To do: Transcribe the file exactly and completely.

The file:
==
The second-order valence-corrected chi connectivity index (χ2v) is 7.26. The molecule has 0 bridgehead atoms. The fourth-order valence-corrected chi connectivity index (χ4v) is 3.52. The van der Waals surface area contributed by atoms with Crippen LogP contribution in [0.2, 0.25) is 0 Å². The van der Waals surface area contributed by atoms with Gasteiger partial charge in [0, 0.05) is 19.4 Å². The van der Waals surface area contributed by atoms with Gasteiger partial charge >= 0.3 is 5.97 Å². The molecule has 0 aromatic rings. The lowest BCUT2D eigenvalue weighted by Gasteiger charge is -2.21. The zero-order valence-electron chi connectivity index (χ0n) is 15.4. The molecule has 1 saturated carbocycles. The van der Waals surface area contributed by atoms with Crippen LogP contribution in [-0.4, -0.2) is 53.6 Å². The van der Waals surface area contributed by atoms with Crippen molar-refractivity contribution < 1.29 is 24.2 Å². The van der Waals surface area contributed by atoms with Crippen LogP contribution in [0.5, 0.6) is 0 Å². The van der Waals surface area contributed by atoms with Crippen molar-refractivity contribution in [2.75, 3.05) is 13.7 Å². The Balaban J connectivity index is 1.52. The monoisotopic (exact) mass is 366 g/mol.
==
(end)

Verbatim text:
The second-order valence-corrected chi connectivity index (χ2v) is 7.26. The molecule has 0 bridgehead atoms. The fourth-order valence-corrected chi connectivity index (χ4v) is 3.52. The van der Waals surface area contributed by atoms with Crippen LogP contribution in [0.2, 0.25) is 0 Å². The van der Waals surface area contributed by atoms with Gasteiger partial charge in [0, 0.05) is 19.4 Å². The van der Waals surface area contributed by atoms with Gasteiger partial charge >= 0.3 is 5.97 Å². The molecule has 0 aromatic rings. The lowest BCUT2D eigenvalue weighted by Gasteiger charge is -2.21. The zero-order valence-electron chi connectivity index (χ0n) is 15.4. The molecule has 1 saturated carbocycles. The van der Waals surface area contributed by atoms with Crippen LogP contribution in [-0.4, -0.2) is 53.6 Å². The van der Waals surface area contributed by atoms with Crippen molar-refractivity contribution < 1.29 is 24.2 Å². The van der Waals surface area contributed by atoms with Crippen LogP contribution in [0.5, 0.6) is 0 Å². The van der Waals surface area contributed by atoms with Crippen molar-refractivity contribution in [2.75, 3.05) is 13.7 Å². The Balaban J connectivity index is 1.52. The monoisotopic (exact) mass is 366 g/mol.